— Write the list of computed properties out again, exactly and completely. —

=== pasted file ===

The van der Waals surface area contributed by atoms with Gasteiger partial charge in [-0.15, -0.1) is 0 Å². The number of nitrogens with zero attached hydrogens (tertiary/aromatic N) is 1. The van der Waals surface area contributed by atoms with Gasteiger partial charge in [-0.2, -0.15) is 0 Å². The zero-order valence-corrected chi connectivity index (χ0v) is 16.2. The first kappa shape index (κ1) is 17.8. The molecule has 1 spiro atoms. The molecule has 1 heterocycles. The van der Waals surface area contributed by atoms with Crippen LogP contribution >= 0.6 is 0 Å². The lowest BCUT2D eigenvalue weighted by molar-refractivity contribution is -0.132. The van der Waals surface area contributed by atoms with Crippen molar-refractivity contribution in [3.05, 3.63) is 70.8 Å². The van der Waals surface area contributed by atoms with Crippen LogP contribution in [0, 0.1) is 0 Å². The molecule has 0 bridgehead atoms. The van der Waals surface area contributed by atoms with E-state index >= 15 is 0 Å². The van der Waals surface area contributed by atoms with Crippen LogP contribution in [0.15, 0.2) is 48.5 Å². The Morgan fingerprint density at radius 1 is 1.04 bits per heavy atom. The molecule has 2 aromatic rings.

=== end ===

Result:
The van der Waals surface area contributed by atoms with Gasteiger partial charge in [-0.15, -0.1) is 0 Å². The number of nitrogens with zero attached hydrogens (tertiary/aromatic N) is 1. The van der Waals surface area contributed by atoms with Gasteiger partial charge in [-0.2, -0.15) is 0 Å². The zero-order valence-corrected chi connectivity index (χ0v) is 16.2. The first kappa shape index (κ1) is 17.8. The molecule has 1 spiro atoms. The molecule has 1 heterocycles. The van der Waals surface area contributed by atoms with Crippen LogP contribution >= 0.6 is 0 Å². The lowest BCUT2D eigenvalue weighted by molar-refractivity contribution is -0.132. The van der Waals surface area contributed by atoms with Crippen molar-refractivity contribution in [3.05, 3.63) is 70.8 Å². The van der Waals surface area contributed by atoms with Crippen LogP contribution in [0, 0.1) is 0 Å². The molecule has 0 bridgehead atoms. The van der Waals surface area contributed by atoms with E-state index >= 15 is 0 Å². The van der Waals surface area contributed by atoms with Crippen LogP contribution in [0.15, 0.2) is 48.5 Å². The Morgan fingerprint density at radius 1 is 1.04 bits per heavy atom. The molecule has 2 aromatic rings.